GOP Debate Last Night?

ksinc

Connoisseur
I try not to have reservations about this...but I do wonder...what counsequence would it have...how would it look to the rest of the world if the man in charge of our country wasnt allowed to drink coffee/booze (not that he didnt, but wasnt allowed to)...and that he wears "magic underwear" or whatever that's called into the shower etc...I dunno...I wonder sometimes...

...and yeah...I'm not crazy about the fact that he's from Mass. either...

I think the whole thing of saying the guy wears "magic underwear" is pretty ridiculously anti-mormon. They don't think it's magic, they think it's sacred and symbolic. They aren't hurting anybody and there are worse things than be sexually unperverted.

From some of your previous posts on women and promiscuity you could probably benefit from showing your underwear a little less! ;)
 

whomewhat

Senior Member
"Why do we make heroes out of that family of thugs anyway?"

I am not trying to make heroes out of the Kennedy family, rather, making a simple statement that JFK was a pretty good President, having lowered taxes and handling the Cuban missile crisis quite well. I would not vote for Ted Kennedy to be Mayor of my town much less President. If you think someone is a thug and undeserving of being President, that is one thing, but to disqualify someone from being President because of their religion, well, that is simply anti-American.

I have a serious problem with Romney and that is his previous Pro-Choice stance, which is completely contrary to what he claims to believe personally. I know all about the "what I believe personally as opposed to what I believe the role of government is" argument, but I simply reject it.

Romney has not explained this change of heart to my satisfaction, yet, and I am one of those "magic underwear" Mormons that was so shamefully attacked in an earlier post.

I grew up Catholic my entire life, went to 12 years of Catholic schools, to include a Jesuit-run all boys college preparatory. I was an altar boy most of my youth and even became the sacristan, or head altar boy (a paid position). Part of my job was to get up every morning at 4:30AM, go to the church, open it, light the candles, prepare for the first mass of the morning, and set up the clothing for the priest saying mass, which included far more than under garments. I have never belittled the sacred nature of what I did in my youth, even if I changed faiths as an adult, and have always had the utmost respect for and gratitude toward the Jesuit priests and Notre Dame nuns who taught me.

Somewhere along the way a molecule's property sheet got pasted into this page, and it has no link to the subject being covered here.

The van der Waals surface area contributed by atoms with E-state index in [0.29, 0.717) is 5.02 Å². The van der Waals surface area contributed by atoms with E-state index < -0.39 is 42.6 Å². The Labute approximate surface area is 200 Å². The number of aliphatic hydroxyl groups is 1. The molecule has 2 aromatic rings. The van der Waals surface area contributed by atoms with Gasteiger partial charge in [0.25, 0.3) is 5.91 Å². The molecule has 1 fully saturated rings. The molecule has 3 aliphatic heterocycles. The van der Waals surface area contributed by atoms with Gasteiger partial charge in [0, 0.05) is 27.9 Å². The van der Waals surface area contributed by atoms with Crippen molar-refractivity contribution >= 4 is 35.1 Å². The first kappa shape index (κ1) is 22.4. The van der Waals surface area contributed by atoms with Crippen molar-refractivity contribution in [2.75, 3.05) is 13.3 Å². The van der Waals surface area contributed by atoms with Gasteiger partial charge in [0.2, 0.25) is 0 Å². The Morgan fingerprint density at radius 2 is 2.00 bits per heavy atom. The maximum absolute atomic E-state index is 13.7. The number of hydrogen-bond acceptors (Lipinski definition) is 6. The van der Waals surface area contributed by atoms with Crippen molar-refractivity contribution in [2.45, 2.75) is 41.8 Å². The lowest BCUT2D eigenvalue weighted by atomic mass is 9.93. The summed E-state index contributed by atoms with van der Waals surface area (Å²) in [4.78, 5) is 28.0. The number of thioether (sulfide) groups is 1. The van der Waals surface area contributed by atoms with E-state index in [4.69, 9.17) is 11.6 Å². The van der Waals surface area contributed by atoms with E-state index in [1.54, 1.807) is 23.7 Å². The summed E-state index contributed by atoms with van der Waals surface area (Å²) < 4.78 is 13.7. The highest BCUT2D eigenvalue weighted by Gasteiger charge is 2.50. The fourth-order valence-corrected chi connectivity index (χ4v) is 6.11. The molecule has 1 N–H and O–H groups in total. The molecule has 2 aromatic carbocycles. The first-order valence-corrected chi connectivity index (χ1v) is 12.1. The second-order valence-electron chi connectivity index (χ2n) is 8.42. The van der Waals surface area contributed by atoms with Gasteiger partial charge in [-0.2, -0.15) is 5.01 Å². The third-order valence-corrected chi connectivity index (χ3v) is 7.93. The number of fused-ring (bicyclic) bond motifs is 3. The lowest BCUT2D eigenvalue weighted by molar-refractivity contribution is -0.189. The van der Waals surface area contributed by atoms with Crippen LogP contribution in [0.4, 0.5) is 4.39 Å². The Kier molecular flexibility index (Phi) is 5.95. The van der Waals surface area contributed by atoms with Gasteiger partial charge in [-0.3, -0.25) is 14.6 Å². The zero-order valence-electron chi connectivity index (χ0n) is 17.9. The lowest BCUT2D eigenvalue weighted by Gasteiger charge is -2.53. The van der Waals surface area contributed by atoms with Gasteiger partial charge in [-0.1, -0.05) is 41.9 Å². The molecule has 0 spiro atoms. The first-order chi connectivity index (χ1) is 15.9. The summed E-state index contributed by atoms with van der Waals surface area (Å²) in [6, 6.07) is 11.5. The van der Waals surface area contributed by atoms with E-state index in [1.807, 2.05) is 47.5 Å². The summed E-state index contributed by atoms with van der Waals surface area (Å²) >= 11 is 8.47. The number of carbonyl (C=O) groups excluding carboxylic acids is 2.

Some things are funny and some things are never appropriate and that was one of them, by the way. Many thanks to Ksinc recognizing how inappropriate that remark was and setting the record straight. Nothing magic about our "sacred garments," rather, they carry symbolism to us that only those of us who wear them understand. I will not characterize them beyond that only to say that this particular subject should be off limits from this point forward and I will ask the moderator to insure that it is.
 
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Wayfarer

Honors Member<br>P-Bomb
In regards to the "magic underwear"....does keeping kosher really make sense? Giving up items for Lent? Waiting until sundown to eat and drink during Ramadan? Nah. People do odd things to prove their connection to their religion and I cannot think of a religion that does not have a component of this.
 

BertieW

Super Member
In regards to the "magic underwear"....does keeping kosher really make sense? Giving up items for Lent? Waiting until sundown to eat and drink during Ramadan? Nah. People do odd things to prove their connection to their religion and I cannot think of a religion that does not have a component of this.

Right. Some practises may have had life-and-death purpose centuries ago (e.g. not eating pork, particularly if you couldn't keep it fresh), but it seems that many of our religious rituals are designed to create a community of faith that binds people together. I suppose that's always been the role of ritual and practise, although when some of them become more achronistic (e.g. we could eat pork now thanks to much wider refrigeration, but we choose not too), they seem that much stranger to us.